Animal Spirits: How Human Psychology Drives the Economy, and Why It Matters for Global Capitalism

Animal Spirits: How Human Psychology Drives the Economy, and Why It Matters for Global Capitalism

Animal Spirits: How Human Psychology Drives the Economy, and Why It Matters for Global Capitalism

Animal Spirits: How Human Psychology Drives the Economy, and Why It Matters for Global Capitalism

Synopsis

The global financial crisis has made it painfully clear that powerful psychological forces are imperiling the wealth of nations today. From blind faith in ever-rising housing prices to plummeting confidence in capital markets, "animal spirits" are driving financial events worldwide. In this book, acclaimed economists George Akerlof and Robert Shiller challenge the economic wisdom that got us into this mess, and put forward a bold new vision that will transform economics and restore prosperity.


Akerlof and Shiller reassert the necessity of an active government role in economic policymaking by recovering the idea of animal spirits, a term John Maynard Keynes used to describe the gloom and despondence that led to the Great Depression and the changing psychology that accompanied recovery. Like Keynes, Akerlof and Shiller know that managing these animal spirits requires the steady hand of government--simply allowing markets to work won't do it. In rebuilding the case for a more robust, behaviorally informed Keynesianism, they detail the most pervasive effects of animal spirits in contemporary economic life--such as confidence, fear, bad faith, corruption, a concern for fairness, and the stories we tell ourselves about our economic fortunes--and show how Reaganomics, Thatcherism, and the rational expectations revolution failed to account for them.



Animal Spirits offers a road map for reversing the financial misfortunes besetting us today. Read it and learn how leaders can channel animal spirits--the powerful forces of human psychology that are afoot in the world economy today. In a new preface, they describe why our economic troubles may linger for some time--unless we are prepared to take further, decisive action.

Excerpt

The worldwide recession that was raging just as the hardcover edition of this book was published in February 2009 seems to many observers, as of this writing in October 2009, to be coming to an abrupt end. There are definite signs of improvement. These observers could be right. Maybe this is just another recession that will eventually be forgotten among the annals of business-cycle history. But the theory that we lay out in this book gives us cause to worry that we may be in a sick economy over much of the world for years to come. Even the stirring success stories of the past decade or so in the developing world, notably China and India, may see their economic growth reduced to a disappointing level.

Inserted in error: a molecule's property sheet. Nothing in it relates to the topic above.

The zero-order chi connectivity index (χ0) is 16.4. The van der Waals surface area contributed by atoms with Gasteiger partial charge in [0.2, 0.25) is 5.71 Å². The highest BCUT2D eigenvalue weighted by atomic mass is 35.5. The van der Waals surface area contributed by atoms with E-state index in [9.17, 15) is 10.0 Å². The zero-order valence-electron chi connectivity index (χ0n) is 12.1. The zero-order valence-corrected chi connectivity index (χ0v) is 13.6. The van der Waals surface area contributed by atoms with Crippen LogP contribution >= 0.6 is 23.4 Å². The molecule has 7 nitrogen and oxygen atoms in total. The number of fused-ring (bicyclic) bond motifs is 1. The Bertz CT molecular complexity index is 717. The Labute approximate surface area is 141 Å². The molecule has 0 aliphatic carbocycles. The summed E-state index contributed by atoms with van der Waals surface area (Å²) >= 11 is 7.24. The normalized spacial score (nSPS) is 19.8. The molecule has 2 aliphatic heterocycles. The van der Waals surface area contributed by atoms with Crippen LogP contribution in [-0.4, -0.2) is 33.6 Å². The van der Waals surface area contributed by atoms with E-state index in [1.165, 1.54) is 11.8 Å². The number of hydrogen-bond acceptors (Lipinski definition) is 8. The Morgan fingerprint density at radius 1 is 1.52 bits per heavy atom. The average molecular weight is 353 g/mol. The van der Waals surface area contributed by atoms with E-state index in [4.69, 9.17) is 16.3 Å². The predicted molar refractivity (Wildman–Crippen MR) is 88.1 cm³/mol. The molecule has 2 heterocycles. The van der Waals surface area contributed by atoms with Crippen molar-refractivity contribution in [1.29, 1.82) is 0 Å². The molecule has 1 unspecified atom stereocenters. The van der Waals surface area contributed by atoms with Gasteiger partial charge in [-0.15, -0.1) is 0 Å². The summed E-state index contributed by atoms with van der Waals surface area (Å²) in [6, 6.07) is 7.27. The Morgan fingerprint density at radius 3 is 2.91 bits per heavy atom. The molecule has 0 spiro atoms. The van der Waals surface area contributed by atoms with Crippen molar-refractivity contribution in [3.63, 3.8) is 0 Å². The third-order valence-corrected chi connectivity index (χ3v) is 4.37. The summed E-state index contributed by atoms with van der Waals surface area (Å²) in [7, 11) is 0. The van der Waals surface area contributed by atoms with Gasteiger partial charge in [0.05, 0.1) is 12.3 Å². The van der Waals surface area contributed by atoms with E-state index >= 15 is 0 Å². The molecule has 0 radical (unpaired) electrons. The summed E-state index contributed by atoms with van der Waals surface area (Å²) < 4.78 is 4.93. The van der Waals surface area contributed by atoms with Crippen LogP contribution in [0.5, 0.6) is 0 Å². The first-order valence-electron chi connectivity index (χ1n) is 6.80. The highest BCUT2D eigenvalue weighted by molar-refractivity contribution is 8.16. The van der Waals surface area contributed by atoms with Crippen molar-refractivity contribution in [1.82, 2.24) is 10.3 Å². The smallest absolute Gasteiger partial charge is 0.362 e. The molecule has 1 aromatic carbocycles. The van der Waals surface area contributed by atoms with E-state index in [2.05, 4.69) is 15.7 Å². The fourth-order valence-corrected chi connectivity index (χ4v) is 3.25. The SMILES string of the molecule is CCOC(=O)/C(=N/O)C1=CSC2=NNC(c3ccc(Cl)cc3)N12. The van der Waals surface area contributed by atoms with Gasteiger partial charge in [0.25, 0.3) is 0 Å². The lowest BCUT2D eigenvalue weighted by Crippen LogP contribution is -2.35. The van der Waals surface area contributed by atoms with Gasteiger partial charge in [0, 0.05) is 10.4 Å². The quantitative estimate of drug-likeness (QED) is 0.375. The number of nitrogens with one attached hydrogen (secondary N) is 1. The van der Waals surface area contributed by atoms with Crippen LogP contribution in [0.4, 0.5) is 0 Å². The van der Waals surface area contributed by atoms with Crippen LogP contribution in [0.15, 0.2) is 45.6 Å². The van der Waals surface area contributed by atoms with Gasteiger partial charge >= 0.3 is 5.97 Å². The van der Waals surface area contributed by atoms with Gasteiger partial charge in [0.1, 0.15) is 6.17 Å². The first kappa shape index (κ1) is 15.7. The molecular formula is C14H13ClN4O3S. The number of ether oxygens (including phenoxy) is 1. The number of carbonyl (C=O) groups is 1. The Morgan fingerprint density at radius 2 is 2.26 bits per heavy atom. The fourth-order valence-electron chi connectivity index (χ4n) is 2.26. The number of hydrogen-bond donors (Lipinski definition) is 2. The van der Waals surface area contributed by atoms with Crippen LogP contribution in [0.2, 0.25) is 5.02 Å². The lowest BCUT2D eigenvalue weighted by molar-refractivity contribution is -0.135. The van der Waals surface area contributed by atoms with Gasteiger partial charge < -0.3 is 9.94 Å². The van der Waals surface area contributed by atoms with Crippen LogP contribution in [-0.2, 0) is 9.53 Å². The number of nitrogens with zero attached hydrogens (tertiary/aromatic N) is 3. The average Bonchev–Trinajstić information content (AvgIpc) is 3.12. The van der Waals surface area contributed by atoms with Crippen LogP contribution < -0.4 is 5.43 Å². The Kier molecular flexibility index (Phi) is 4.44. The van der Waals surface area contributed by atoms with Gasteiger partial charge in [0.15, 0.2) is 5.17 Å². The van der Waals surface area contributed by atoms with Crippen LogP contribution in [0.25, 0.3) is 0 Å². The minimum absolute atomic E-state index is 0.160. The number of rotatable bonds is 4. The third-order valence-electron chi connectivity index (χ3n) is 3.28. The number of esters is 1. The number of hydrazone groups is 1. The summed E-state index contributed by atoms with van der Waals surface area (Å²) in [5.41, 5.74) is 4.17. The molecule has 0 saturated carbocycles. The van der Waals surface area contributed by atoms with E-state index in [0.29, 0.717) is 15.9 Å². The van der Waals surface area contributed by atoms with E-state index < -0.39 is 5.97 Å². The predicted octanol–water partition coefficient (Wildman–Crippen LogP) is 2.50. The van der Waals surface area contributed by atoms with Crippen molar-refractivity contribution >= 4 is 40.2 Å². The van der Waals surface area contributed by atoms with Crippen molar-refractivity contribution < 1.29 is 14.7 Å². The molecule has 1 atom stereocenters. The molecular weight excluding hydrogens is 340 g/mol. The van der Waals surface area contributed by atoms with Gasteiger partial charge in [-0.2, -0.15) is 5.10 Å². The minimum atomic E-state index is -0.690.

We think this because we have an unusual view of the economy, a view that animal spirits, as we define them in the Introduction, drive almost everything. Animal spirits are more than just confidence as measured by confidence indicators. We argue that declining animal spirits are the principal reason for the recent severe economic crisis. And, despite the recent positive economic indicators, we see no clear indication that these spirits are yet revived.

The news media are singularly lacking in any explanation for the recent resurgence of the world economy beyond the improvement in leading indicators, such as stock market prices and retail sales numbers. the reasons the leading indicators have improved remain mysterious. the stimulus packages put in place by most countries do not seem to have been big enough to be held responsible. By many popular accounts, the nascent recovery merely reflects a new willingness to spend all over the world, as if that is a primordial force of the economy that defies any further analysis.

There seems, to a reader of these accounts, to be an unseen force propelling the economy, driving it into its periodic booms and busts. But this perception is nothing new. in his 1873 book Lombard Street, Walter Bagehot said that it seems that in an economic recovery business “leaps forward as if by magic”:

Most people who begin to think of the subject are puzzled… Why
should there be any great tides of industry, with large diffused profit
by way of flow, and large diffused want of profit by way of ebb? the . . .

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